The news that the Rockefeller family is divesting the charity it controls from fossil fuel companies has the larger campaign to persuade universities and other non-profits to divest back in the news.
Divestment is when an organization or individual — typically a rich one — refuses to hold shares of stock in a given company or sector. It's a popular protest tactic in part because it's relatively low-cost to the divester. But by the same token, it's not all that economically damaging to the target either. Here's a look at two things divestment doesn't accomplish, and one thing it does do.
1) Divestment doesn't deny companies money
Divestment proponents sometimes talk as if divestment from fossil fuel companies would deny the fossil fuel sector access to the funds it needs to invest in further extraction projects. This is not the case. It is generally quite rare for companies in need of money to raise it by selling stock (for tax reasons it's more advantageous to sell bonds) and the fossil fuel sector is generally quite profitable and mature and can finance investments out of past profits.
What's more, this misunderstands the relationship between a company and the owners of its stock. When a non-profit endowment sells shares in ExxonMobil, ExxonMobil isn't involved in the transaction at all. The shares are sold to some third party investor who does want to own ExxonMobil shares and the company continues onward as if nothing has happened at all. That's because from a management perspective, nothing has happened at all.
2) Divestment doesn't depress share prices
Corporate executives don't care who owns their stock, but they very much do care about share prices. When investor sentiment turns against a given sector and everyone starts selling their stock, prices decline and executives worry.
Divestment imitates this process, but doesn't really achieve the same thing. As long as other funds and money managers aren't divesting, all that happens is that a momentary opportunity exists to pick up shares at a bargain price. Now if an enormous supermajority of investors all decided to divest, that really could push prices down. But long before you reached that level of social consensus you would have the political clout necessary to accomplish whatever it is you wanted.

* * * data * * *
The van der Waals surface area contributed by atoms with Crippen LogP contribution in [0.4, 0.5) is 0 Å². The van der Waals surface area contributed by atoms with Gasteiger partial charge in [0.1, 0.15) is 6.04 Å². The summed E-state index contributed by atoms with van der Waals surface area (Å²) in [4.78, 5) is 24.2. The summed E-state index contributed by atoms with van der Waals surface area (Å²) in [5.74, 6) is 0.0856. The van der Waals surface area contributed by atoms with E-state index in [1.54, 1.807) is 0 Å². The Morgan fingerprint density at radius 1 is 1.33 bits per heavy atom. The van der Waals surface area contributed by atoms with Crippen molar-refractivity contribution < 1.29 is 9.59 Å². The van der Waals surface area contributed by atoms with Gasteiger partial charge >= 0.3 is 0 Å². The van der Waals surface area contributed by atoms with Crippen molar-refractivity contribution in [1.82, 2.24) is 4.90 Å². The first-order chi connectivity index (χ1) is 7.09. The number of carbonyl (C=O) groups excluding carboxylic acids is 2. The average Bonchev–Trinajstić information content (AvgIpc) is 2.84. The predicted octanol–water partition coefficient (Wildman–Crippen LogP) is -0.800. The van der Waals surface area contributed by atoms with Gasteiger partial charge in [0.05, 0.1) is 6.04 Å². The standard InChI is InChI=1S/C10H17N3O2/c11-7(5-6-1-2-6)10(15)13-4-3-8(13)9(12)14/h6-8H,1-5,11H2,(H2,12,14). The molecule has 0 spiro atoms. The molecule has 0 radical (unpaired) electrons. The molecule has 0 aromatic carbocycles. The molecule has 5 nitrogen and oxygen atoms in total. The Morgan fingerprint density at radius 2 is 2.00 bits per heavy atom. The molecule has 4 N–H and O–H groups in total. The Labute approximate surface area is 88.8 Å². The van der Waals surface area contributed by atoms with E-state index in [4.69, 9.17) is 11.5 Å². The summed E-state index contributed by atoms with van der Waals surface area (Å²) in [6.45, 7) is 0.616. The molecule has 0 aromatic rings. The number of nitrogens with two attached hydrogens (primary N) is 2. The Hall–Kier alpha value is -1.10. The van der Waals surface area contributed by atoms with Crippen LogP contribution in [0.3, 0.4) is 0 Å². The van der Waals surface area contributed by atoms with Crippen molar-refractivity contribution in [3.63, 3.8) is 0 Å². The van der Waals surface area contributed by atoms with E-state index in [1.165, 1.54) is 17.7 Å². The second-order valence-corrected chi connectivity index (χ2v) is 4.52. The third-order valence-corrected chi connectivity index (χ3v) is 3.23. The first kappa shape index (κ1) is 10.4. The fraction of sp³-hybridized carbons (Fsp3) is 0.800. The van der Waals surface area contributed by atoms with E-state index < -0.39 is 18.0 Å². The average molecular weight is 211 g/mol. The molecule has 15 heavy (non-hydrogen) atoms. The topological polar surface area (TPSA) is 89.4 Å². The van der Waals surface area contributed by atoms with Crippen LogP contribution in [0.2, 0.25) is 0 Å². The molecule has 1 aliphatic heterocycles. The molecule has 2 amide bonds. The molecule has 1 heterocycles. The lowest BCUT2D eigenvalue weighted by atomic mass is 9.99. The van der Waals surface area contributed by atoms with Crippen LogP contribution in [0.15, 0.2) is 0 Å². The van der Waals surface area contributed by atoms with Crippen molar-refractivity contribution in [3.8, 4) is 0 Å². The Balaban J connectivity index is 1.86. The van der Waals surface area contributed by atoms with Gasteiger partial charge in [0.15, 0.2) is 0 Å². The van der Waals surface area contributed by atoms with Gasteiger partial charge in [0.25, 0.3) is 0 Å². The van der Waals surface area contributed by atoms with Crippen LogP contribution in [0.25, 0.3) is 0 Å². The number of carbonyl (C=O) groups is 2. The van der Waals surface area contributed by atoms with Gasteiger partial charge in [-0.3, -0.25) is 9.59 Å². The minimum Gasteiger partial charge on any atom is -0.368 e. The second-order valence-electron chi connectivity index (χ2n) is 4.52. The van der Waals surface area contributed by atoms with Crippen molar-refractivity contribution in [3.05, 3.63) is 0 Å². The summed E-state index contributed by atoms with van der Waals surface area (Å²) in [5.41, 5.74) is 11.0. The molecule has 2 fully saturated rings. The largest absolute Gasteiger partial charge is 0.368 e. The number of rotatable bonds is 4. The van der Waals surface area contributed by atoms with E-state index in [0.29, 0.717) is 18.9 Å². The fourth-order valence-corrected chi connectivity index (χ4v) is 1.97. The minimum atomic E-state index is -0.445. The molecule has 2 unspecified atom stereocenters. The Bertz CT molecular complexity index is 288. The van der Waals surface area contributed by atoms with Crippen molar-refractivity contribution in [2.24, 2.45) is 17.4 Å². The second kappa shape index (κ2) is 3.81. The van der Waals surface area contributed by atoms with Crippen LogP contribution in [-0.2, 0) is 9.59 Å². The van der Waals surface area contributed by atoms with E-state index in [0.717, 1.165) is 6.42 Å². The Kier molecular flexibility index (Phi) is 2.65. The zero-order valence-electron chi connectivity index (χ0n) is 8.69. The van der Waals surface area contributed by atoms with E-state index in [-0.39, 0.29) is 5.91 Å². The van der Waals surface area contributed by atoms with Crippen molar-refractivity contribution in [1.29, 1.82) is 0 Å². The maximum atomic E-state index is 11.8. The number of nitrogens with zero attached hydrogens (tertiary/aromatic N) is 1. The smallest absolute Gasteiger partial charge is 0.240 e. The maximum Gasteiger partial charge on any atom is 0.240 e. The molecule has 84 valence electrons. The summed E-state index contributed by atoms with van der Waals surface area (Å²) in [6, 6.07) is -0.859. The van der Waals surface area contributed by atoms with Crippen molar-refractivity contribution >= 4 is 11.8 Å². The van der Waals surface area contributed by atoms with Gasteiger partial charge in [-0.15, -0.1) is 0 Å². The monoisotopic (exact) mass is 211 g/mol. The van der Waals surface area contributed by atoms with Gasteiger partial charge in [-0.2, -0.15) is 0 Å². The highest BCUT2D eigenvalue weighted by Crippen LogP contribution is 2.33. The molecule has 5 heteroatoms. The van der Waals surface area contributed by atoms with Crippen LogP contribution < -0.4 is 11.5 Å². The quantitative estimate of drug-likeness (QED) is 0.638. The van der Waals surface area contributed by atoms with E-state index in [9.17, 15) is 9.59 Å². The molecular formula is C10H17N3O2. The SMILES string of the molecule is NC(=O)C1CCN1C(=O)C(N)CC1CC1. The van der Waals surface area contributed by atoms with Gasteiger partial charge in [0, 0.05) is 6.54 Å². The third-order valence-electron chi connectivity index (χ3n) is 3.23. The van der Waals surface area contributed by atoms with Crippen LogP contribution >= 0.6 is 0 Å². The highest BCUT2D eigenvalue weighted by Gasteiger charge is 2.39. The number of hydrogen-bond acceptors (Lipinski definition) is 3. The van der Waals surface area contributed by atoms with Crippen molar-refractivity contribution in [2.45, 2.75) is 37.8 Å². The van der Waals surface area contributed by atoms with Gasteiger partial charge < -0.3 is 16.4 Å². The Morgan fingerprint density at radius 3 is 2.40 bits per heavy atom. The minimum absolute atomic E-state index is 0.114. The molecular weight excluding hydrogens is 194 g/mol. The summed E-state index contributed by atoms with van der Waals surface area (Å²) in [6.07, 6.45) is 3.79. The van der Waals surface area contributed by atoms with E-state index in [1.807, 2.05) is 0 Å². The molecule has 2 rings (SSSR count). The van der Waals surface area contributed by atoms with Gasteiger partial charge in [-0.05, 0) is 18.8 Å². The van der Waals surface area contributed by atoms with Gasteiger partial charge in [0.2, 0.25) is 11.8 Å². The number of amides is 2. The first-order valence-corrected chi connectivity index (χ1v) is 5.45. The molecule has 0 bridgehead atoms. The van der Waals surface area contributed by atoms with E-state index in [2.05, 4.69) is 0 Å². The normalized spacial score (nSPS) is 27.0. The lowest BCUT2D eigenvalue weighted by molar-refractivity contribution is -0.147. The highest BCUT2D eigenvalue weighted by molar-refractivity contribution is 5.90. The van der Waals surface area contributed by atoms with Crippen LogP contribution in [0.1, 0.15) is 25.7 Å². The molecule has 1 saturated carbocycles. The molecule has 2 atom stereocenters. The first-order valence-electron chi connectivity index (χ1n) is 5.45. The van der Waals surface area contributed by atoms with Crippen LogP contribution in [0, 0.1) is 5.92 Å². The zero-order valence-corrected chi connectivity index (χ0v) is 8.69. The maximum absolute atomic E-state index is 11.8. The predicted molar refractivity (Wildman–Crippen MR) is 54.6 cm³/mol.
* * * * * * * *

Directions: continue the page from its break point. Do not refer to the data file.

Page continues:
One way or another, the share price of fossil fuel companies is going to be driven by investor's estimates of their long-term profitability — not by divestment actions.
3) Symbolic disapproval matters
Because of (1) and (2) divestment is really just a symbolic act of disapproval. But symbolic acts of disapproval matter.
Fossil fuel companies need to hire staff, they need to lobby politicians, and they need to contract with other companies for services. A world in which it was universally accepted in polite society that fossil fuel companies are problematic and respectable people should avoid dealing with them would be a very different world from the one we live in. Fossil fuel firms would find it challenging to recruit talented staff in a cost-effective way, and would have trouble securing favorable tax and regulatory treatment from the government. This is a real risk, and it's why no company or sector likes to see high-profile divestment campaigns lobbed against it.
The most famous divestment campaign, waged against the government of apartheid South Africa, is a case in point. It is unlikely that divestment as such had an important impact on South Africa's corporate sector or financial markets. But it was part and parcel of a larger ongoing campaign that left South Africa socially and economically isolated from the world. That overall isolation did have an impact, and divestment was an important part of that isolation insofar as it gave campaigners concrete asks that were smaller in scale than whole national-level sanctions.